“I have only one condition,” he said. “At the funeral, you must say my brother was a saint.” The pastor gave his word, and deposited the check.

The next day, at the funeral, the young pastor stood before the casket and said with firm conviction, “This was an evil man, wicked to the core. He cheated on his wife and abused his family. He was ruthless in business and a hypocrite at church…but compared to his brother he was a saint!”
[Leadership Magazine]

“How does one become a butterfly?”

“You must want to fly so much that you are willing to give up being a caterpillar.”

“You mean die?”

“Yes and no! Life is changed, not taken away. Once you are a butterfly, you can really love the kind of love that makes new life. It’s better than all the hugging that caterpillars can do.”
[Hope for the Flowers by Trina Paulus]

To walk in the truth is more than to give assent to it. It means to apply it to one’s behavior. He who “walks in the truth” is an integrated Christian in whom there is no dichotomy between profession and practice. On the contrary, there is in him an exact correspondence between his creed and his conduct. Such conformity of life to the truth on the part of his children brought John [the Apostle] greater joy than anything else. To him truth mattered.  [John R. W. Stott]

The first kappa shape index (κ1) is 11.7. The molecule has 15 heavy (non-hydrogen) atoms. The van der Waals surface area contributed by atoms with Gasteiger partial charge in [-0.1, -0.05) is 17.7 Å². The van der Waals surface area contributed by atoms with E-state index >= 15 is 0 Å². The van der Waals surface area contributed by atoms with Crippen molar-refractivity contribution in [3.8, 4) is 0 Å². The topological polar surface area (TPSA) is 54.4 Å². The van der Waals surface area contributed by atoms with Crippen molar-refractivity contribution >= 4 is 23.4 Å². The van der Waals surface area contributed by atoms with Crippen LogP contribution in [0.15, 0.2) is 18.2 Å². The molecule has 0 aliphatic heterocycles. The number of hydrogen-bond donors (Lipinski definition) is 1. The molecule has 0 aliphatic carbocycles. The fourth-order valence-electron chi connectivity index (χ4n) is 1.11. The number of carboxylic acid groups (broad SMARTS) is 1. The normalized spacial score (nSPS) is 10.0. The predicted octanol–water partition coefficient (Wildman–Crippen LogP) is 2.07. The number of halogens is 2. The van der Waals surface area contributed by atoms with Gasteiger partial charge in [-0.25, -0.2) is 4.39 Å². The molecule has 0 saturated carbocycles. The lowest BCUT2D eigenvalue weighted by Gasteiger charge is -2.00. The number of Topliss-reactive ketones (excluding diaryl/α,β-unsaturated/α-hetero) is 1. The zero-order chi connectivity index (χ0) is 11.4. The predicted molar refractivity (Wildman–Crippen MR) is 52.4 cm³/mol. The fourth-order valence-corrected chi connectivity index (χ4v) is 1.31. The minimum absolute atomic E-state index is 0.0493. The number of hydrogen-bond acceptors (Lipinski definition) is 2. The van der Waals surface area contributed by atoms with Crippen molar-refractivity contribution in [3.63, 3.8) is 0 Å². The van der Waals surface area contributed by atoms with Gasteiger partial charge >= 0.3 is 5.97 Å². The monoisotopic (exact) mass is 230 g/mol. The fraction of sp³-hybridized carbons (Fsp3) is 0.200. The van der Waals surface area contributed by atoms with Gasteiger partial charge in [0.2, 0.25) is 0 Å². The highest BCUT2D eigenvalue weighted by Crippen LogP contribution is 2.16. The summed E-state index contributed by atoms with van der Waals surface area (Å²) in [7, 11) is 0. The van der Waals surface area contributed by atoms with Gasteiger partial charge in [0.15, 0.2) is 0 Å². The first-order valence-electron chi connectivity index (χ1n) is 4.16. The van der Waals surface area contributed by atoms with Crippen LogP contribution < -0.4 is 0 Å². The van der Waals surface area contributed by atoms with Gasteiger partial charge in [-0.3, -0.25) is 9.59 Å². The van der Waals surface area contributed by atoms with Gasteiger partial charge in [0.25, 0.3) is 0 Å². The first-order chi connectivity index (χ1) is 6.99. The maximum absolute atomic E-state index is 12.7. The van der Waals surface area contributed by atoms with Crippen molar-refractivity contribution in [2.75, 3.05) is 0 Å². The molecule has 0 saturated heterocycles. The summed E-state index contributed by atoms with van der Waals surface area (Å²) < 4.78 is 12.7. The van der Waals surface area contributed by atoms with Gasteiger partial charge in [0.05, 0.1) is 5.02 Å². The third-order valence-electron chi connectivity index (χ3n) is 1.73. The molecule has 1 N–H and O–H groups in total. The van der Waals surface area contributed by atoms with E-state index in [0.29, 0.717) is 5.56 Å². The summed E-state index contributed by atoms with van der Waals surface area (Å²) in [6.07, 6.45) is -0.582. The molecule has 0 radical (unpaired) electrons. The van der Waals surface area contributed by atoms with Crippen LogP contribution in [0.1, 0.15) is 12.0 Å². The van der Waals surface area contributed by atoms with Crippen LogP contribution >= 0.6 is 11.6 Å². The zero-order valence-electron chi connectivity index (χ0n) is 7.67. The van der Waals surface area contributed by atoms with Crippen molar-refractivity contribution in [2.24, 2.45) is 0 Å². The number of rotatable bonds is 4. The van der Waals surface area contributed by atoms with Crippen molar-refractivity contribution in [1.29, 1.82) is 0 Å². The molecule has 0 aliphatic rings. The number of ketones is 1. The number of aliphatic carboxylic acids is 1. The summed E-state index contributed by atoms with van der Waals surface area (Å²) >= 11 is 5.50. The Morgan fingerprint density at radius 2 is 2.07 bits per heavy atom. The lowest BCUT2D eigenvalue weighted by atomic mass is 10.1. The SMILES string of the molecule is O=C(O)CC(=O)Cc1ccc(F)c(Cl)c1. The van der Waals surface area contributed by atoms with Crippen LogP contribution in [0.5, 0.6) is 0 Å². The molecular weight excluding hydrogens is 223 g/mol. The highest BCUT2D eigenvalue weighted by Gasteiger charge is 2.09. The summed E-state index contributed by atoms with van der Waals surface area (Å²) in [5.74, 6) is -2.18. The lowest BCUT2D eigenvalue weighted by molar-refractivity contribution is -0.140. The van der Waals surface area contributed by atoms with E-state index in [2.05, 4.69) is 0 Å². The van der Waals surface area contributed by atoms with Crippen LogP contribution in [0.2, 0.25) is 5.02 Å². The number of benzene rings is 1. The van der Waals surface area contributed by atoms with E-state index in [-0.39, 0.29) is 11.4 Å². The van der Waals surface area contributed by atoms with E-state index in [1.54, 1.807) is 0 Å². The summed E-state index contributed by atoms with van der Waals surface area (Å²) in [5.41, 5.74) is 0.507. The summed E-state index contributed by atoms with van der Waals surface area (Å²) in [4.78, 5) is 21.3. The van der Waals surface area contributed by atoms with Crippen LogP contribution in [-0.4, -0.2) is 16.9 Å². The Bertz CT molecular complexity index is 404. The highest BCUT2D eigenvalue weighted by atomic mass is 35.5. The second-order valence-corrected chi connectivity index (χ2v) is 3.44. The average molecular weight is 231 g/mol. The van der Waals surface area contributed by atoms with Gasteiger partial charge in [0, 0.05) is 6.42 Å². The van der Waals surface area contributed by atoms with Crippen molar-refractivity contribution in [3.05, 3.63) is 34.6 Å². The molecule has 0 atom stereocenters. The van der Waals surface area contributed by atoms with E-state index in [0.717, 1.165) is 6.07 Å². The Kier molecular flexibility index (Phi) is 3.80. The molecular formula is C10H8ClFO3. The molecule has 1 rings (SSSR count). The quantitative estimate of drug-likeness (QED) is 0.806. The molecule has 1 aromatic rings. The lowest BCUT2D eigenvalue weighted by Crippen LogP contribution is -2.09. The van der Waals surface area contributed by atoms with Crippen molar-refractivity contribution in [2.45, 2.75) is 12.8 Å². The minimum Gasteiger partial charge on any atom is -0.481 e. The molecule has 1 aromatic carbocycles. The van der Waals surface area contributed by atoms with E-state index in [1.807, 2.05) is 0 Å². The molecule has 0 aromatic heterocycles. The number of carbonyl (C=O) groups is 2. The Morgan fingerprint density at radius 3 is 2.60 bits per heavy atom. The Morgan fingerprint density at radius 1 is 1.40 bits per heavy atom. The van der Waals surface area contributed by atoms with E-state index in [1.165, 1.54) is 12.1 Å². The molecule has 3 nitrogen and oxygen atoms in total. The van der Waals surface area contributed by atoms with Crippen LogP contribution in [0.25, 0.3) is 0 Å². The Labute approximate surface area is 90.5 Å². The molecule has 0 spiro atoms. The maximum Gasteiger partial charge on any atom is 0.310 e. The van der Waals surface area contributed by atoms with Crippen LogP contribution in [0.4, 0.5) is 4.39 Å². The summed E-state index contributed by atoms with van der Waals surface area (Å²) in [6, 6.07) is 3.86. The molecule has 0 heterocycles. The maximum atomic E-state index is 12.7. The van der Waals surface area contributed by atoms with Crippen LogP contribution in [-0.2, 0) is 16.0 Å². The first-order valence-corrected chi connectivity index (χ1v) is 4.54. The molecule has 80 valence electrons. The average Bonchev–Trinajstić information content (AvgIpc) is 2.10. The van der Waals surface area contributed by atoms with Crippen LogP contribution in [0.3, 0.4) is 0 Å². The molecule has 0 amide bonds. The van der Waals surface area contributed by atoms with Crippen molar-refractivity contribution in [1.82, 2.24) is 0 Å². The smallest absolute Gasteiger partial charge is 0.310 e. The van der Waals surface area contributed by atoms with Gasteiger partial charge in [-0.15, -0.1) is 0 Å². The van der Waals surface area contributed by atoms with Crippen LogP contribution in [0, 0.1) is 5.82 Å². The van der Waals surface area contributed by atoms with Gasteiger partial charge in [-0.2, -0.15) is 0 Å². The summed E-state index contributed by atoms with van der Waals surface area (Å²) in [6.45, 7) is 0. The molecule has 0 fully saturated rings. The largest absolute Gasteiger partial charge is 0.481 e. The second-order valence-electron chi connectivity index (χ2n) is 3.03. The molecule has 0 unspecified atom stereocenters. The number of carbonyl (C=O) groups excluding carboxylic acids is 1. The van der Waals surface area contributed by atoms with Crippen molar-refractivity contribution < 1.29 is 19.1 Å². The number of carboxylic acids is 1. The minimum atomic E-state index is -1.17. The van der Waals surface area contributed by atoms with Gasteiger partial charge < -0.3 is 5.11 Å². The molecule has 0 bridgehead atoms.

The soundest reasoning leads to the wrongest conclusions when the premises are false.
[Vilhjalmur Stefansson]

Insecurity is building your life on what can be taken away [Bill Gothard]

Hope you enjoyed some of these insights—share them with your friends and colleagues—so we can have a larger ‘pool’ to receive from, and more to share with!

Also, remember to include your name as the “source,” if some of this wisdom is of your doing—I would like to give credit where credit is due!

“Then you will know the truth, and the truth will set you free.”  [John 8:32]


Disclaimer: All the above jokes & inspirations are obtained from various sources and copyright are used when known. Other than our name and headers, we do not own the copyright to any of the materials sent to this list. We just want to spread the ministry of God’s love and cheerfulness throughout the world.